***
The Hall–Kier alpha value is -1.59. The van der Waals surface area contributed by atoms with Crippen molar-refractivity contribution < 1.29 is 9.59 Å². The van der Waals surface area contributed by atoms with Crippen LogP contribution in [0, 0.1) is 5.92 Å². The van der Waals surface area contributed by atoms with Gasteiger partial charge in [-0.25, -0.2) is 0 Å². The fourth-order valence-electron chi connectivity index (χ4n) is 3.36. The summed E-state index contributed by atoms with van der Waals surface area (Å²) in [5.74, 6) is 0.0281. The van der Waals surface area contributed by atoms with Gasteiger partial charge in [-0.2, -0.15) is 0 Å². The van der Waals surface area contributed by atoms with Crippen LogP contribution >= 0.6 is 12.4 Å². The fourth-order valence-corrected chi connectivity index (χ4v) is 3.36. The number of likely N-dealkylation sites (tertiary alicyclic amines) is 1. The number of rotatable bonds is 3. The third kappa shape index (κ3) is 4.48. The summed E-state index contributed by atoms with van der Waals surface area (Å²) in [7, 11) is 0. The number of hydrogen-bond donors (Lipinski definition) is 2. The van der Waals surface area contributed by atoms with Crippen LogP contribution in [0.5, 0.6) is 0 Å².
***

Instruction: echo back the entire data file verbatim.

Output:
The Hall–Kier alpha value is -1.59. The van der Waals surface area contributed by atoms with Crippen molar-refractivity contribution < 1.29 is 9.59 Å². The van der Waals surface area contributed by atoms with Crippen LogP contribution in [0, 0.1) is 5.92 Å². The van der Waals surface area contributed by atoms with Gasteiger partial charge in [-0.25, -0.2) is 0 Å². The fourth-order valence-electron chi connectivity index (χ4n) is 3.36. The summed E-state index contributed by atoms with van der Waals surface area (Å²) in [5.74, 6) is 0.0281. The van der Waals surface area contributed by atoms with Gasteiger partial charge in [-0.2, -0.15) is 0 Å². The van der Waals surface area contributed by atoms with Crippen LogP contribution >= 0.6 is 12.4 Å². The fourth-order valence-corrected chi connectivity index (χ4v) is 3.36. The number of likely N-dealkylation sites (tertiary alicyclic amines) is 1. The number of rotatable bonds is 3. The third kappa shape index (κ3) is 4.48. The summed E-state index contributed by atoms with van der Waals surface area (Å²) in [7, 11) is 0. The number of hydrogen-bond donors (Lipinski definition) is 2. The van der Waals surface area contributed by atoms with Crippen LogP contribution in [0.5, 0.6) is 0 Å².